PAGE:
During peak hours, large crowds at theme parks increase the probability of accidents, injuries and in some cases, deaths, industry experts said.
Throw in unpredictable Florida weather, especially here in lightning-prone Tampa, and anything can happen.
Those are the factors to consider in the case of Justin Savers Inversso, an Adventure Island lifeguard who died last week when he was struck by lighting, according to William Avery, a consultant on theme park safety.
"You can do everything by the book, you can have the best plan in the world and still get caught," said Avery, whose firm is based in Maitland. "You can bank on lightning being predictably unpredictable."
Inversso was evacuating patrons from the 700-foot tall Key West Rapids ride about 11:50 a.m. on Saturday as a storm was about to sweep through the area, according to relatives.
When lightning struck the tower, Inversso was standing in about two or three feet of water, probably at a curve in the water slide where tube riders sometimes get stuck, relatives said.
The Pasco County High School graduate was taken to University Community Hospital where he died. He just turned 21 the day before. His funeral was held Wednesday in his hometown of Dade City.
Inversso's death is being investigated by the Tampa office of the Occupational Health & Safety Administration. Les Grove, the agency's area director, declined to comment because of the ongoing investigation.
Jim Dean, the president of Busch Gardens and Adventure Island, said in a statement that the fatal lightning strike was the first incident of its kind since the water park opened in 1980.
The park has systems, including weather radar, that monitors the approach of severe weather, said Jill Revelle, Busch Gardens spokeswoman. A park manager is responsible for checking on weather conditions, she said.
All of the park's rides are closed and cleared of patrons if lightning is detected in the area, Dean said.
He, Revelle and other park officials declined to comment on Inversso's death and the investigation.
Avery, the safety consultant, said from what he's read in news reports, it appears that Inversso and park officials were following procedure.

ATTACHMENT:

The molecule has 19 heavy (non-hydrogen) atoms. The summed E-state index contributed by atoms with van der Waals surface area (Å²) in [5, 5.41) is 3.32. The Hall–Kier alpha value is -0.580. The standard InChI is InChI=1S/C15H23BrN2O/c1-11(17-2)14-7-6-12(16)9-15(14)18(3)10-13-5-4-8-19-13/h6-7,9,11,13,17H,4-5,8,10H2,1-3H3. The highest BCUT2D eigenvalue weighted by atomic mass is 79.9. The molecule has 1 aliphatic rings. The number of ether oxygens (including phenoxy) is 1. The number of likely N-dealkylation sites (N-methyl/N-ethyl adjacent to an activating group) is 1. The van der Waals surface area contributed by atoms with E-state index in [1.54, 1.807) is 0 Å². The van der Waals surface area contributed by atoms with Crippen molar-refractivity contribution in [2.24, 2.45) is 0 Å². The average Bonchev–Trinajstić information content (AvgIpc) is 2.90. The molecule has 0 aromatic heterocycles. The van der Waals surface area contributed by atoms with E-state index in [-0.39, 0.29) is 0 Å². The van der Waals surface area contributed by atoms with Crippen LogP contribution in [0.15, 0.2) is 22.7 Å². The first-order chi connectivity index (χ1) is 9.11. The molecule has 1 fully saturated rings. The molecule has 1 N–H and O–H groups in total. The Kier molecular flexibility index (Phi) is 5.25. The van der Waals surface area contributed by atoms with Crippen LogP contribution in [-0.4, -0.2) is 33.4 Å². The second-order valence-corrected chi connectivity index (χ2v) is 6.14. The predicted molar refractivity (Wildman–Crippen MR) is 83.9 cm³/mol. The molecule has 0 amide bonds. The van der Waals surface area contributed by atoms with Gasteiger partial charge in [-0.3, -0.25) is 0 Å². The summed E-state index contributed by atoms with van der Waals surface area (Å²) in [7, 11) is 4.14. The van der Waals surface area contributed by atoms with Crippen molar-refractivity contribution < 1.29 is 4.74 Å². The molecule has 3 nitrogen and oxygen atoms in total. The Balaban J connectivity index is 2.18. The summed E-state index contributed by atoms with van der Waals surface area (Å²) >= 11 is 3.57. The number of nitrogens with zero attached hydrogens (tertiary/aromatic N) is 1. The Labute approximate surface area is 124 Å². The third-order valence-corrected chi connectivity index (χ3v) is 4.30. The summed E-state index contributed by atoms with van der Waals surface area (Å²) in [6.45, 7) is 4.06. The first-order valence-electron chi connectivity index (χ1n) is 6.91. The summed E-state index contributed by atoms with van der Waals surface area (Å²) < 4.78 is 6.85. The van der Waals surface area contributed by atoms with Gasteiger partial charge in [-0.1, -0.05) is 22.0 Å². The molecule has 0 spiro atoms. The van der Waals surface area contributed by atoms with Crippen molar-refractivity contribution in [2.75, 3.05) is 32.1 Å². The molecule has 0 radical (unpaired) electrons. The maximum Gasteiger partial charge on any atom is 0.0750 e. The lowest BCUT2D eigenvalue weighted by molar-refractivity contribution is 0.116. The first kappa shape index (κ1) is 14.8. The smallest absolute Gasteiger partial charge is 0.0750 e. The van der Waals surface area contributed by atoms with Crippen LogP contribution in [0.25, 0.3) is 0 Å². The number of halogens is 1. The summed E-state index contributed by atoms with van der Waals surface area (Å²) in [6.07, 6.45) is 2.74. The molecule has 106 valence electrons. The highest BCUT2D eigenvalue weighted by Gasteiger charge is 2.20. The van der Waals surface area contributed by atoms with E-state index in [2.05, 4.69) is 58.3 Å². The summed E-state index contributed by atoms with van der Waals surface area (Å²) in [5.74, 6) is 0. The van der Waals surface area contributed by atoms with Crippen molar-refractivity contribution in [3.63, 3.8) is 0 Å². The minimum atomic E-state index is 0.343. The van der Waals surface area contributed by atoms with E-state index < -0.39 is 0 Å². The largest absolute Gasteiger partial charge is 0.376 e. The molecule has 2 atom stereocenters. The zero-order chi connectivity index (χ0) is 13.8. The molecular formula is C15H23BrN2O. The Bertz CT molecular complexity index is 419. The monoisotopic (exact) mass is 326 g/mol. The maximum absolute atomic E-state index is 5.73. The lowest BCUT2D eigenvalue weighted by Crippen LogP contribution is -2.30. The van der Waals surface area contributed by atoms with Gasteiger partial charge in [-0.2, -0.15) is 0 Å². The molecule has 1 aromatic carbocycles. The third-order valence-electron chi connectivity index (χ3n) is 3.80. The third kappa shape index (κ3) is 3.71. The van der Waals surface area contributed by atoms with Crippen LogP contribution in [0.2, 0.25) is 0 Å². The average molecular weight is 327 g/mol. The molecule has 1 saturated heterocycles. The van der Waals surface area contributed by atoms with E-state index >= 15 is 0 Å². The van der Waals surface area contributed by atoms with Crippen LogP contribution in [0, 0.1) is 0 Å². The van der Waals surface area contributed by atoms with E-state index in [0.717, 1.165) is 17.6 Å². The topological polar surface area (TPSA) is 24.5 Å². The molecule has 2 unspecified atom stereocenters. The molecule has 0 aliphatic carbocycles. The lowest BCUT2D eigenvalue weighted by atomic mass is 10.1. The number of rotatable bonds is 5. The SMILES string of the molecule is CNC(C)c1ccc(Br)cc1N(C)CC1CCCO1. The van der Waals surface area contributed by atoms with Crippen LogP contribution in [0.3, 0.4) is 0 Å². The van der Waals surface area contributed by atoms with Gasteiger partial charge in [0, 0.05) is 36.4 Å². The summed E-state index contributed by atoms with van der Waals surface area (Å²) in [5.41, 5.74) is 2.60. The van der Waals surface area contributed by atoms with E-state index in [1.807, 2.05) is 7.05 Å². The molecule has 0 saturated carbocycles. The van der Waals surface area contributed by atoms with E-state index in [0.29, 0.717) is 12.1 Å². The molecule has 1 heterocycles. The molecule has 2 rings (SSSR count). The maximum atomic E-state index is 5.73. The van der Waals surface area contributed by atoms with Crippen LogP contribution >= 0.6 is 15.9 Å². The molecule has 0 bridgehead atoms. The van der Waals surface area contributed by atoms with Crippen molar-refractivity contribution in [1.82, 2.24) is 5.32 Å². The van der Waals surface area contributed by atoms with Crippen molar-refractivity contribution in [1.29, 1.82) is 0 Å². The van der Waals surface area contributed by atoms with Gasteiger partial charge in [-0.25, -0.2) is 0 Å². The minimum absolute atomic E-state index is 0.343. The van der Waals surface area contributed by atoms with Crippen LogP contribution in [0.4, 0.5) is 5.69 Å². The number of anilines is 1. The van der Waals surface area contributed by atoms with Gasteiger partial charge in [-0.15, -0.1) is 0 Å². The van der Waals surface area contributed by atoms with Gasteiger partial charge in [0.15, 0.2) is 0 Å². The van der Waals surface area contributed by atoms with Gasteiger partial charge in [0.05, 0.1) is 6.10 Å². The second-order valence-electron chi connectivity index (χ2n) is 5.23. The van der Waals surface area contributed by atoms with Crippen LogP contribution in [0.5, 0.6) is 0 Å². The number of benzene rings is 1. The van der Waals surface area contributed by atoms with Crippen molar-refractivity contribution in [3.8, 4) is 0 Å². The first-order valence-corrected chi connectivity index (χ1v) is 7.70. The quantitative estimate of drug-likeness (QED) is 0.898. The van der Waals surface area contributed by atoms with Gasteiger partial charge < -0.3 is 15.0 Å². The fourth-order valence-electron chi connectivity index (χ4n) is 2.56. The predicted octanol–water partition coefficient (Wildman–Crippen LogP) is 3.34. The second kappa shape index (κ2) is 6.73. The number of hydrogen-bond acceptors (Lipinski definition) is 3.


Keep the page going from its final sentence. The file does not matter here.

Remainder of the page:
But there could have been other factors in play that OSHA investigators could focus on.
"Did he move quickly enough? Was it a particularly busy day?" Avery said. "Did he do what needed to be done to evacuate?"
When he was the safety manager at Polk County's now defunct Boardwalk and Baseball theme park in the 1990s, Avery said the time needed to evacuate patrons depended on how fast a storm was moving.
The industry doesn't have a set time frame for that and it is up to the discretion of park officials, he said.
"But you can't wait until a storm is five miles out," Avery said. "Seconds can be your enemy. In Florida, storms can happen in a short period of time."
Aleatha Ezra, spokeswoman for the World Waterpark Association, said most parks across the nation have a weather monitoring system, but there are no regulations that require them to have one.
There are more than 1,000 water parks across North America, according to the association, which had 79 million visitors last year. Adventure Island had 626,000 in 2010, which placed it eighth on a list of 20 parks with the highest attendance, an industry report said.
Typhoon Lagoon at Walt Disney World tops the list with 2 million visitors last year.
Even with those attendance numbers, reports of lightning striking visitors or park workers is rare, Ezra said.
"Statistically, it's rare, but it's always a possibility," he said. Park operators try to establish solid safety plans, but in Florida, "your park would be shut down half the day if you worried too much," Avery said.
Patrons have a responsibility for their safety too, he said.
"If you see dark clouds, it's a clue. If you see lightning, get out of the water," Avery said. "You shouldn't wait for the park to tell you that."